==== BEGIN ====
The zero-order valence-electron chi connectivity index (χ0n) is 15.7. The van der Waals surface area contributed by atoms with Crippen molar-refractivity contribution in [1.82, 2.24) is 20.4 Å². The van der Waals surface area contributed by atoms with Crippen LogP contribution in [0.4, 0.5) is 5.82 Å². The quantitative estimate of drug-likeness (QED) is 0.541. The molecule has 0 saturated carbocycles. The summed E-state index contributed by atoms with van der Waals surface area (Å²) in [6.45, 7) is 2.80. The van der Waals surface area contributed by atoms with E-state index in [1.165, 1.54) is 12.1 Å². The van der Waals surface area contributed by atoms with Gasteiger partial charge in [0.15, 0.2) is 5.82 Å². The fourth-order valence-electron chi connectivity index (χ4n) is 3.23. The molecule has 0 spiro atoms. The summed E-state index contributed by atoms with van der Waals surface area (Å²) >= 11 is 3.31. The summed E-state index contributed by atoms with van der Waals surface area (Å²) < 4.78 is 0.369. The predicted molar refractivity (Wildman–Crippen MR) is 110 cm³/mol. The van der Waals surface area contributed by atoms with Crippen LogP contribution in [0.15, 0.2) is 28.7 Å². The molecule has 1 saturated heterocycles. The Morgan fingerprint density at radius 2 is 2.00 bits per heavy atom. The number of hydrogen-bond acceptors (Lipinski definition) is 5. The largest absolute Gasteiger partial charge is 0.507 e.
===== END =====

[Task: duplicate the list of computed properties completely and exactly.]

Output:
The zero-order valence-electron chi connectivity index (χ0n) is 15.7. The van der Waals surface area contributed by atoms with Crippen molar-refractivity contribution in [1.82, 2.24) is 20.4 Å². The van der Waals surface area contributed by atoms with Crippen LogP contribution in [0.4, 0.5) is 5.82 Å². The quantitative estimate of drug-likeness (QED) is 0.541. The molecule has 0 saturated carbocycles. The summed E-state index contributed by atoms with van der Waals surface area (Å²) in [6.45, 7) is 2.80. The van der Waals surface area contributed by atoms with E-state index in [1.165, 1.54) is 12.1 Å². The van der Waals surface area contributed by atoms with Gasteiger partial charge in [0.15, 0.2) is 5.82 Å². The fourth-order valence-electron chi connectivity index (χ4n) is 3.23. The molecule has 0 spiro atoms. The summed E-state index contributed by atoms with van der Waals surface area (Å²) >= 11 is 3.31. The summed E-state index contributed by atoms with van der Waals surface area (Å²) < 4.78 is 0.369. The predicted molar refractivity (Wildman–Crippen MR) is 110 cm³/mol. The van der Waals surface area contributed by atoms with Crippen LogP contribution in [0.15, 0.2) is 28.7 Å². The molecule has 1 saturated heterocycles. The Morgan fingerprint density at radius 2 is 2.00 bits per heavy atom. The number of hydrogen-bond acceptors (Lipinski definition) is 5. The largest absolute Gasteiger partial charge is 0.507 e.